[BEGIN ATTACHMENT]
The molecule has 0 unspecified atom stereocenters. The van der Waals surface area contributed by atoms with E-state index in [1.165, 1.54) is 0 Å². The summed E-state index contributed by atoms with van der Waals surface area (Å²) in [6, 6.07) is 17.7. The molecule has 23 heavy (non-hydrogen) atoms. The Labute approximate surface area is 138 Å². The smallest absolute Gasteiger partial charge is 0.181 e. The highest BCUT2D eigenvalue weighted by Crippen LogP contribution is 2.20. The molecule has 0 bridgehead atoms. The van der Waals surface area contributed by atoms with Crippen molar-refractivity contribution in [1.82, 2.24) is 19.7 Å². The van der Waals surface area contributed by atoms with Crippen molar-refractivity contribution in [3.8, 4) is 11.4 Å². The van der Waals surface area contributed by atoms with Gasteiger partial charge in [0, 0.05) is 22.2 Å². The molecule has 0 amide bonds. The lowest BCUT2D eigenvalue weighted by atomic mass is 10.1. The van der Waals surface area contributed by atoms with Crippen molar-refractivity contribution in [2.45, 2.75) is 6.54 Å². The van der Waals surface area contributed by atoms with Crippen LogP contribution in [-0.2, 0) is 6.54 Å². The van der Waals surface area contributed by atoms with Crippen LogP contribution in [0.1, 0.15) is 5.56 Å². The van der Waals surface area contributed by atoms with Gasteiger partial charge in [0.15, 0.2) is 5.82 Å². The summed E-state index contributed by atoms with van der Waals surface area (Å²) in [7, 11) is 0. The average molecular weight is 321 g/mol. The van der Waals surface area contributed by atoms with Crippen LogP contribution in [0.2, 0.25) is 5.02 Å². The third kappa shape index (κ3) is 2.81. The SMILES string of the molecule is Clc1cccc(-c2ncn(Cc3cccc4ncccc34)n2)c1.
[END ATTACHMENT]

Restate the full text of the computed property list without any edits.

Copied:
The molecule has 0 unspecified atom stereocenters. The van der Waals surface area contributed by atoms with E-state index in [1.165, 1.54) is 0 Å². The summed E-state index contributed by atoms with van der Waals surface area (Å²) in [6, 6.07) is 17.7. The molecule has 23 heavy (non-hydrogen) atoms. The Labute approximate surface area is 138 Å². The smallest absolute Gasteiger partial charge is 0.181 e. The highest BCUT2D eigenvalue weighted by Crippen LogP contribution is 2.20. The molecule has 0 bridgehead atoms. The van der Waals surface area contributed by atoms with Crippen molar-refractivity contribution in [1.82, 2.24) is 19.7 Å². The van der Waals surface area contributed by atoms with Crippen molar-refractivity contribution in [3.8, 4) is 11.4 Å². The van der Waals surface area contributed by atoms with Gasteiger partial charge in [0, 0.05) is 22.2 Å². The molecule has 0 amide bonds. The lowest BCUT2D eigenvalue weighted by atomic mass is 10.1. The van der Waals surface area contributed by atoms with Crippen molar-refractivity contribution in [2.45, 2.75) is 6.54 Å². The van der Waals surface area contributed by atoms with Crippen LogP contribution in [-0.2, 0) is 6.54 Å². The van der Waals surface area contributed by atoms with Crippen LogP contribution in [0.1, 0.15) is 5.56 Å². The van der Waals surface area contributed by atoms with Gasteiger partial charge in [0.15, 0.2) is 5.82 Å². The summed E-state index contributed by atoms with van der Waals surface area (Å²) in [7, 11) is 0. The average molecular weight is 321 g/mol. The van der Waals surface area contributed by atoms with Crippen LogP contribution in [0.2, 0.25) is 5.02 Å². The third kappa shape index (κ3) is 2.81. The SMILES string of the molecule is Clc1cccc(-c2ncn(Cc3cccc4ncccc34)n2)c1.